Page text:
Related notions are an arc, e.g. surrounding the enemy, so that more of your units can attack compared to the opponent. This is mostly done in halfcircles not in complete surrounds, like this: __| A X O _ A X X |    A A |   Here the attackers A form an arc around the defenders X. Note that 4 attacks fight vs 3 defenders. If there is an additional defender at O he can't participate at the fight. (_ and | form impassable terrain features.
  8.   In the example you gave the second strategy would be obvously superior, since it misses only one component (artillery) while the first misses two (artillery and hellicopters). The combat mechanic should punish the first strategy.   The whole idea is the concept of "combined arms". The requirement of different types of units working together and that the diversity is essential to victory (no specialization to certain units, at least not to a total degree). That's what I want to convey in this mechanic.   I think it is a question of scoring. You have to have an elaborate scoring algorithm but it shouldn't be too hard. A simple way of doing it would be to calculate combat contribution not by the number of units of a type but of the root (or log) of said number. That way an army with more types with low numbers achieves much higher scoring than an army with few units and high numbers. Also you can easily add in bonus multipliers for attacker/defender, terrain, doctrine etc on a per unit basis.   Other options are more work, like creating a small fighting simulator that lets unit types attack other unit types in a preference order that does not reflect the efficiency order. Like everyone attacks tanks first but tanks are resilient vs most guys. If no tanks are present (killed or you didn't bring any) dmg hits the more squishy backline. Bring too many tanks and you have no fire power, to few and you lose as well. Here you can also make an target order, an efficiency table and additionally work in terrain bonus etc. Also this system is easier to visualize/describe ingame. So it seems to be more work but easier to get an intuition for than the above simple calculation.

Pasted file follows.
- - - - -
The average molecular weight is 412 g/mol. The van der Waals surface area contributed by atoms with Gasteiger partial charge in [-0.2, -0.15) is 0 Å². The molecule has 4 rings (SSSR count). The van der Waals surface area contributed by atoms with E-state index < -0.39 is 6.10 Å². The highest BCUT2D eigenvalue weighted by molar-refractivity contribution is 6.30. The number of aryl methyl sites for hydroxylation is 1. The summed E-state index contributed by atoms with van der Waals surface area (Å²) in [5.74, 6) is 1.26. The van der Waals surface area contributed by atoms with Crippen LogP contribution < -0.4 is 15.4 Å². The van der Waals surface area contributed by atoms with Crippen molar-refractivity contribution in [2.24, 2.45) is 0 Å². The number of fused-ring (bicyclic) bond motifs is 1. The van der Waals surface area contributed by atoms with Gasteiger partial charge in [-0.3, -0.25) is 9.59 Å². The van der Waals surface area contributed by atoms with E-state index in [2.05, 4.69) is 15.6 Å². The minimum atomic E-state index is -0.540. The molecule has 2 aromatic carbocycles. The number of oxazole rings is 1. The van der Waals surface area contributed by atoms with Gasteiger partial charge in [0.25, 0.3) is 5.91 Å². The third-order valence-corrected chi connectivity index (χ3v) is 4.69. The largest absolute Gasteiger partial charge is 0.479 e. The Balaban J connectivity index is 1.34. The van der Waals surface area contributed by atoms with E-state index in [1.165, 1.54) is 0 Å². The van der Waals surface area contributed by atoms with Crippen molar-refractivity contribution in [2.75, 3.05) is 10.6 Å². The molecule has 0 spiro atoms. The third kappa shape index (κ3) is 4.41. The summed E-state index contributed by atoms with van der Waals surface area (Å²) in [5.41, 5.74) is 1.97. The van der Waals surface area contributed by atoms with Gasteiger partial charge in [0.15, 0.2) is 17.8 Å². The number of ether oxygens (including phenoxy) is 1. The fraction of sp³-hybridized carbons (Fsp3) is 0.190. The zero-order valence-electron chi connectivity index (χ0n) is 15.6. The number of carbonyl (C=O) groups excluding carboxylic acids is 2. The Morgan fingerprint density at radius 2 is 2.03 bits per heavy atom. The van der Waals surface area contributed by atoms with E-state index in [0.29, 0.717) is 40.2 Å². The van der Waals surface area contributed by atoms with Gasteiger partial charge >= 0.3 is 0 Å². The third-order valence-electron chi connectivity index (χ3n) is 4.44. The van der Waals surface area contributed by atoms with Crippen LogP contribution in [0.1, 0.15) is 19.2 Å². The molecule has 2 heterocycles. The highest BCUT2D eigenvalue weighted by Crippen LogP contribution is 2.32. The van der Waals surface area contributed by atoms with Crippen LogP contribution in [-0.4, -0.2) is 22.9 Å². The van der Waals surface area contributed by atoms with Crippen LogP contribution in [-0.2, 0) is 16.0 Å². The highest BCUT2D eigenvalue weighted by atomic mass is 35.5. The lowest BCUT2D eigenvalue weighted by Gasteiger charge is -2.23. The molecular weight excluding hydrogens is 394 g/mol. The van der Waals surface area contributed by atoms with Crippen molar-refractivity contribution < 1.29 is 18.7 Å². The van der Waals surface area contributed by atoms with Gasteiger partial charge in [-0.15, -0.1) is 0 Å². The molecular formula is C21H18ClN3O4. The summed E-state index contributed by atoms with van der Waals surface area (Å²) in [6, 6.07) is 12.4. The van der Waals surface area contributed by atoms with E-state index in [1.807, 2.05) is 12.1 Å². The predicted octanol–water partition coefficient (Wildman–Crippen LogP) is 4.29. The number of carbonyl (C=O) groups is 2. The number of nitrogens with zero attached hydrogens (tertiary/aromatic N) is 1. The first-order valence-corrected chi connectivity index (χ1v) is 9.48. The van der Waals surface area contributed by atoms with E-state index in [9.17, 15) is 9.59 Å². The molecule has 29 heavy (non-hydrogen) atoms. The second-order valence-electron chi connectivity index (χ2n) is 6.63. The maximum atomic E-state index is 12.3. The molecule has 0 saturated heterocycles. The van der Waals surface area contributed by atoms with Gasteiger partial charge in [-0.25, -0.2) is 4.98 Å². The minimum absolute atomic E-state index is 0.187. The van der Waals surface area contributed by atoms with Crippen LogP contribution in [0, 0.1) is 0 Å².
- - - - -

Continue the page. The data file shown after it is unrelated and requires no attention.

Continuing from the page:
9. Leartes

    Reality vs Game Mechanic

    I tent to have similar problems. Like, I want to make a combat systems for a game similar to warhammer then I think about allowing every unit in a regiment having different equipment, stats for attackspeed, fighting skill, armor, penetration, damage, health, moral etc. and I realize there will be 15 numbers and only hardcore players will care about those details. Also this system will be an unrealistic simulation anyway despite all my efforts. So I take a step back and make the system more simple. Perhaps you should do the same? I mean, unless your game is a nut gathering game, you should probably take a more holistic view and don't dive into details straight away. In most games a 'gathering in the woods' task is probably detailed enough, why should I care which nut, fruit or herb is gathered exactly? Obviously you could add some flavor information, e.g. make the tooltip sensitive to the season so that it says 'spring: in this time of the year we can gather ??? for x food' etc. But unless you want to cramp your inventory with all kinds of nuts, fruit, herbs, weeds etc. there is no use in more details in the mechanics. And even if you do add all the details, do you want to do the same for animals as well? Like how many organs and body-parts a hare gives to the player and what can they be used for ... Unless the game is only about such details it doesn't really sound like a good idea.